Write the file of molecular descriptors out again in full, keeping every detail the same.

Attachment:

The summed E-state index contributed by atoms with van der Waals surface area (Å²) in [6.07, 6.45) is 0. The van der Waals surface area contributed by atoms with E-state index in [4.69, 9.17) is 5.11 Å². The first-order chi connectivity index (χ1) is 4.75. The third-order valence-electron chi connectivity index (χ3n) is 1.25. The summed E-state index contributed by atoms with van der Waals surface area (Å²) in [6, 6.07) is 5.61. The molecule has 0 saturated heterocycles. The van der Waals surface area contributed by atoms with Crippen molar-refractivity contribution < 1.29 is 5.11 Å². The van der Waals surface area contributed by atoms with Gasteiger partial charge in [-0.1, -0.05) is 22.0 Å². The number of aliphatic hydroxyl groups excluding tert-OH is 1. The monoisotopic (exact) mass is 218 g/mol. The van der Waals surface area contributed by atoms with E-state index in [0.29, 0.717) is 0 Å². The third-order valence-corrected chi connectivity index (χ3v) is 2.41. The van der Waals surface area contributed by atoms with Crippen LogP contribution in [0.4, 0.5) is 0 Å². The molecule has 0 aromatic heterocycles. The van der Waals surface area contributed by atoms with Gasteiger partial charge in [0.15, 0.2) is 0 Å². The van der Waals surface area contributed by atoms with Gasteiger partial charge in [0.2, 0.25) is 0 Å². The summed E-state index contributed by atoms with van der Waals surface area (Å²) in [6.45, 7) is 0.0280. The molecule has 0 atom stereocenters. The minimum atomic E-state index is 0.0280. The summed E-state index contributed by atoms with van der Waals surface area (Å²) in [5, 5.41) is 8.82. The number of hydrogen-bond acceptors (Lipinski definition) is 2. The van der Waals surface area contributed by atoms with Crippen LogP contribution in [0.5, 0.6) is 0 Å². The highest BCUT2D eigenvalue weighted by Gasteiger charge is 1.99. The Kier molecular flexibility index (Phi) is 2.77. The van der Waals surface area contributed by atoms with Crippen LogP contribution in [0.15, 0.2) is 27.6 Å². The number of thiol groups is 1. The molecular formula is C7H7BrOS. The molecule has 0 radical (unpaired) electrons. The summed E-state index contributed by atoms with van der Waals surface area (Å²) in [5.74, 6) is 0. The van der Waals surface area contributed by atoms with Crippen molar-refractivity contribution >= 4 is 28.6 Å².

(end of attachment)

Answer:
The summed E-state index contributed by atoms with van der Waals surface area (Å²) in [6.07, 6.45) is 0. The van der Waals surface area contributed by atoms with E-state index in [4.69, 9.17) is 5.11 Å². The first-order chi connectivity index (χ1) is 4.75. The third-order valence-electron chi connectivity index (χ3n) is 1.25. The summed E-state index contributed by atoms with van der Waals surface area (Å²) in [6, 6.07) is 5.61. The molecule has 0 saturated heterocycles. The van der Waals surface area contributed by atoms with Crippen molar-refractivity contribution < 1.29 is 5.11 Å². The van der Waals surface area contributed by atoms with Gasteiger partial charge in [-0.1, -0.05) is 22.0 Å². The number of aliphatic hydroxyl groups excluding tert-OH is 1. The monoisotopic (exact) mass is 218 g/mol. The van der Waals surface area contributed by atoms with E-state index in [0.29, 0.717) is 0 Å². The third-order valence-corrected chi connectivity index (χ3v) is 2.41. The van der Waals surface area contributed by atoms with Crippen LogP contribution in [0.4, 0.5) is 0 Å². The molecule has 0 aromatic heterocycles. The van der Waals surface area contributed by atoms with Gasteiger partial charge in [0.15, 0.2) is 0 Å². The van der Waals surface area contributed by atoms with Gasteiger partial charge in [0.2, 0.25) is 0 Å². The summed E-state index contributed by atoms with van der Waals surface area (Å²) in [6.45, 7) is 0.0280. The molecule has 0 atom stereocenters. The minimum atomic E-state index is 0.0280. The summed E-state index contributed by atoms with van der Waals surface area (Å²) in [5, 5.41) is 8.82. The number of hydrogen-bond acceptors (Lipinski definition) is 2. The van der Waals surface area contributed by atoms with Crippen LogP contribution in [0.5, 0.6) is 0 Å². The highest BCUT2D eigenvalue weighted by Gasteiger charge is 1.99. The Kier molecular flexibility index (Phi) is 2.77. The van der Waals surface area contributed by atoms with Crippen LogP contribution in [0.15, 0.2) is 27.6 Å². The number of thiol groups is 1. The molecular formula is C7H7BrOS. The molecule has 0 radical (unpaired) electrons. The summed E-state index contributed by atoms with van der Waals surface area (Å²) in [5.74, 6) is 0. The van der Waals surface area contributed by atoms with Crippen molar-refractivity contribution >= 4 is 28.6 Å².